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The Bridge Mark - seen in 2009
The Bridge Mark almost certainly appeared on this plaque (now missing)
Cannot find the Bridge Mark. Have a bench mark instead
No sign of the Bridge Mark seen anywhere
More about sword rests below
Wallyg's photo of a matching plaque
put up an hundred years later - has good write-up about the bridge.
Miles from the river
St Clement Eastcheap
Alice was driving the family Rolls Royce and was giving Brenda a lift.
As Brenda got into the car she found two golf tees on the passenger seat.
Not recognising them, she asked "what are these"?
Alice replied, "they are for my husband to rest his balls on when he is driving".
Brenda responded, "gosh, Rolls Royce think of everything".
In similar vein, if Brenda asked what the thing shown below is,
Alice would reply: "it is for the Lord Mayor of London to rest his sword on when he is praying".
Below the City shield is a coat of arms which bears the motto "Strike Dakin strike".
Asking Google about the motto, we find Kelly's Directory for Derbyshire, 1891
which tells us that in St Peter's Church Fairfield there is a mural tablet to William Dakin, a merchant of London (1848) with the singular motto of that family, "Strike, Dakin, strike; the Devil's in the Hemp".
(Here the punctuation gives an indication of who is supposed to be striking whom!)
The church's website
does not mention the tablet but tells of two other Dakins in the graveyard.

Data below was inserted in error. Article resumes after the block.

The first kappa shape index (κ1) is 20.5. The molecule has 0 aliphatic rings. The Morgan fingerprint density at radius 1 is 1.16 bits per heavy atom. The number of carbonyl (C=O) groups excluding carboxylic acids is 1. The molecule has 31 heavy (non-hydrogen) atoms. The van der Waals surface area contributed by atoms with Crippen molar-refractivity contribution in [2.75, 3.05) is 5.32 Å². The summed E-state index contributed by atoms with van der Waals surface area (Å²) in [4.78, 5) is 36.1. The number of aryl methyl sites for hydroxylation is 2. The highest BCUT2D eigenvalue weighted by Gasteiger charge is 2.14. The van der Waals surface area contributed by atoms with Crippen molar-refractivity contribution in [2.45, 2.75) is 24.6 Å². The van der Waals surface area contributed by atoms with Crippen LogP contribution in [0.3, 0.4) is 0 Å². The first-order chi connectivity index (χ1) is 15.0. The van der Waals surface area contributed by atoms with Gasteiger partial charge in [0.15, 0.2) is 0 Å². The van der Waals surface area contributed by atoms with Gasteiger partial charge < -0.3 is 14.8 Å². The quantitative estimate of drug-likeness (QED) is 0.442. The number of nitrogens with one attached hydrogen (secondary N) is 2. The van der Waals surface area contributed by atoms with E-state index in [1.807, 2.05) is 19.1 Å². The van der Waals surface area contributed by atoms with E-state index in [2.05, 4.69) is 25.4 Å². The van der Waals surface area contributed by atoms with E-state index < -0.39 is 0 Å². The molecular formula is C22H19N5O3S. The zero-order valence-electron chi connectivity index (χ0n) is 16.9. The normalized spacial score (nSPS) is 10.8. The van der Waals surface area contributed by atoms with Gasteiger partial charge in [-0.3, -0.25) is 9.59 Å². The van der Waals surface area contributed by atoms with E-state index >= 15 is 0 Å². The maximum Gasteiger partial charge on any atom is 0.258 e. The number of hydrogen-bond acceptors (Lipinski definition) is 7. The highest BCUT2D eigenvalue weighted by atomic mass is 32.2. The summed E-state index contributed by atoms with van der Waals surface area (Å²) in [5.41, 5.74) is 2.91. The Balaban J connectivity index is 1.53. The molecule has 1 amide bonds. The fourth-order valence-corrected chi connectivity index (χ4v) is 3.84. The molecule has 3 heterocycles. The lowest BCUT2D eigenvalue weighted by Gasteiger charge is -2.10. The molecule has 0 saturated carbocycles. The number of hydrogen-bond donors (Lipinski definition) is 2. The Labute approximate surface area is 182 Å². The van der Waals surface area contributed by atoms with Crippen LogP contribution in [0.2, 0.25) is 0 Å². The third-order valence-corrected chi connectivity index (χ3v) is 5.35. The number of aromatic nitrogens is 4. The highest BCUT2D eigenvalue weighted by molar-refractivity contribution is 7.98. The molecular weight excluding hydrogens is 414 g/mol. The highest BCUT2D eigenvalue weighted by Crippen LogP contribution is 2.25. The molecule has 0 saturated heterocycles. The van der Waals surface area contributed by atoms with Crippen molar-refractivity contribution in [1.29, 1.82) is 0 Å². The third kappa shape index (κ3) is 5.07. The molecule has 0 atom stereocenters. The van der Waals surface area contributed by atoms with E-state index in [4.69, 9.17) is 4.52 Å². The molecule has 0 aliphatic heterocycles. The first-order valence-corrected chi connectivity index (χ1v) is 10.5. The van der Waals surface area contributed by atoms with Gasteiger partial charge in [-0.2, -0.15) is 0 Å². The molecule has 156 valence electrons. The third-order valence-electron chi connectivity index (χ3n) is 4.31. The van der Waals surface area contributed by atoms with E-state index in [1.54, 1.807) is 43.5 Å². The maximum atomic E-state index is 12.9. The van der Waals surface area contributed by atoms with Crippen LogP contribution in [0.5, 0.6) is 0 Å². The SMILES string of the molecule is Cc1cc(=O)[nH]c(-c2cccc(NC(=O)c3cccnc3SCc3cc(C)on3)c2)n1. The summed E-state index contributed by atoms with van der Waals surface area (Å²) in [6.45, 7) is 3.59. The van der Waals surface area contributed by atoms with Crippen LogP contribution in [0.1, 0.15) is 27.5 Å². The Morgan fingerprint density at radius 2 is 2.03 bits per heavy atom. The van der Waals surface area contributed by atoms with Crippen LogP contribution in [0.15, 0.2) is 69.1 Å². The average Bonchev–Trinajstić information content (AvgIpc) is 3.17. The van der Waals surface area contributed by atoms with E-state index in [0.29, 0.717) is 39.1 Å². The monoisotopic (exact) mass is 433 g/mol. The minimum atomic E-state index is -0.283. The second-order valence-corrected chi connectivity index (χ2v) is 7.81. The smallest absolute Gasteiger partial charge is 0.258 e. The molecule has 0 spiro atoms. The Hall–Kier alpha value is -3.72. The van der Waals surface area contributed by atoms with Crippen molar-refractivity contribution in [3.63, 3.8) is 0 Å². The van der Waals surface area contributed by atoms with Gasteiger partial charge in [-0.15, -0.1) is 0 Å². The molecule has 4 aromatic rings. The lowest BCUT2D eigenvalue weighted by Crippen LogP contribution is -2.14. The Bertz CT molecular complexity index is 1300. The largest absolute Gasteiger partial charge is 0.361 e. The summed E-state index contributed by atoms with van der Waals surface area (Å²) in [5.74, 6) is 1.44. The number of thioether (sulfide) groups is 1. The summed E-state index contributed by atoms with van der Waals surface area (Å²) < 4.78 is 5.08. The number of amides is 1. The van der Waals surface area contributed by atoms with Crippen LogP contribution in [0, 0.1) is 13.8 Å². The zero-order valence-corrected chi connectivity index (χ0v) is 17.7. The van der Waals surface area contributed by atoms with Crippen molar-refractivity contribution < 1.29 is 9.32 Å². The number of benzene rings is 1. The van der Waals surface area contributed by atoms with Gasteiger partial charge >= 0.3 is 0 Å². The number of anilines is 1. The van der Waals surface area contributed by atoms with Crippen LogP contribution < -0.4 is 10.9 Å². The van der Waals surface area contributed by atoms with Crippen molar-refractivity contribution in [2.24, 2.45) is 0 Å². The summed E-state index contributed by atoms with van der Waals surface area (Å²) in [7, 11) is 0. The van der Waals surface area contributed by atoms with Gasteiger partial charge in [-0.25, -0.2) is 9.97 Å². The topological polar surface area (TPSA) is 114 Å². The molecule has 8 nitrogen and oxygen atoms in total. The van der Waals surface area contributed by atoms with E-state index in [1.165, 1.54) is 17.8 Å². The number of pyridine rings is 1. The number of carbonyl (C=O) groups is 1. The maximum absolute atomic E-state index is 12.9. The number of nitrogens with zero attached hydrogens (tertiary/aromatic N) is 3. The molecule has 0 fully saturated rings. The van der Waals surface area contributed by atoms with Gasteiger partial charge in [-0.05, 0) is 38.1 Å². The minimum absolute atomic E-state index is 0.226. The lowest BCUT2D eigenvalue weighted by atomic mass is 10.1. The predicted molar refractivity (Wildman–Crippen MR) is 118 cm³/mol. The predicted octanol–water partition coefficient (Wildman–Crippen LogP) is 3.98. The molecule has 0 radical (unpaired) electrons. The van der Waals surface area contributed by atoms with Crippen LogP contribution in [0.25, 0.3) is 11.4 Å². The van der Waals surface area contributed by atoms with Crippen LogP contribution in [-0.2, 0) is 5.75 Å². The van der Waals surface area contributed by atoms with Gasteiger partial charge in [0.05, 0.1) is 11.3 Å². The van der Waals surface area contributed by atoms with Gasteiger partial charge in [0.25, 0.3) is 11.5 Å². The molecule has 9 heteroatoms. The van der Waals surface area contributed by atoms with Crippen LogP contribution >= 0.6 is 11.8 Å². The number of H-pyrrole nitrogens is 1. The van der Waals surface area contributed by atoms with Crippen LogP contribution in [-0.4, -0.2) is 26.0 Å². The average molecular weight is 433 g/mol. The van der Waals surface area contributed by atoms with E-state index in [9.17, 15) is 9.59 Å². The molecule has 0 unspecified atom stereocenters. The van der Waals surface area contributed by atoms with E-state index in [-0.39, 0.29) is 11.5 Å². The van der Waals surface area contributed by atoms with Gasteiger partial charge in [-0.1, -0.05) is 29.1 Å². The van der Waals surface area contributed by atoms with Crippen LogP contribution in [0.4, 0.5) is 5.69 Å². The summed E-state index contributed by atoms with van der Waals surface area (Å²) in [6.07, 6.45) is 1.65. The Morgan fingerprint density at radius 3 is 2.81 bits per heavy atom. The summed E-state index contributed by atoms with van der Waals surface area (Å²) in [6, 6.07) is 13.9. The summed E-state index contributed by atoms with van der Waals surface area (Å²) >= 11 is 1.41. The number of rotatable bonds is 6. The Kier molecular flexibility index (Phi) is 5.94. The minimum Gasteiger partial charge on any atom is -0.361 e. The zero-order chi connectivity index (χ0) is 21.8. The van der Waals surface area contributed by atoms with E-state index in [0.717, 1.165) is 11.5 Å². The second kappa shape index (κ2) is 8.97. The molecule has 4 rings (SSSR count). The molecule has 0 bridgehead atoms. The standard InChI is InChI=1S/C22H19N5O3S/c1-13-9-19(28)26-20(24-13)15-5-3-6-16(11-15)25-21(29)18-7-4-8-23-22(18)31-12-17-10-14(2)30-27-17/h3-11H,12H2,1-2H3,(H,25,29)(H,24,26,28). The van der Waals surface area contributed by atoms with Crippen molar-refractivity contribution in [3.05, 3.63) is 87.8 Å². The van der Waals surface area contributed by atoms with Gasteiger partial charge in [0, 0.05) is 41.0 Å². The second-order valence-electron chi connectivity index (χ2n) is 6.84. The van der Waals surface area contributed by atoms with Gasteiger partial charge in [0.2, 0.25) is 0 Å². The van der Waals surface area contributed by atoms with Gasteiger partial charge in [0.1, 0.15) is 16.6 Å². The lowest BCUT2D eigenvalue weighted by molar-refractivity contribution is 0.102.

In fact the rest was probably presented to the church by Thomas Dakin (1808-1889)
who was a Lord Mayor. This page (cached copy)
on Deakins of Australia and England gives a good explanation of what the motto means.
Another Google hit comes from an unlikely source: small town Minnesota, in this article (cached copy)
from the Kanabec County
Times about someone being busted with $1000 dollars worth of pot [= Cannabis
= hemp]. It definitely must be small town because the story has generated forty eight comments! One of these (search text for Dakin) is from someone who still has the family motto word perfect after seven generations.
Sword rest and pew in Holy Trinity Church, Kendal, Westmorland.
(Copied from this geograph page
© Copyright John Salmon and licensed for reuse under this Creative Commons Licence.)
I find to my surprise that I first saw a sword rest fifty
(although I was not introduced to it at the time) when I took part in Kendal Grammar School activities held in the Parish Church.
I do not need an high resolution version of the image to tell me that the motto under this shield is
pannus mihi panis
] is my bread
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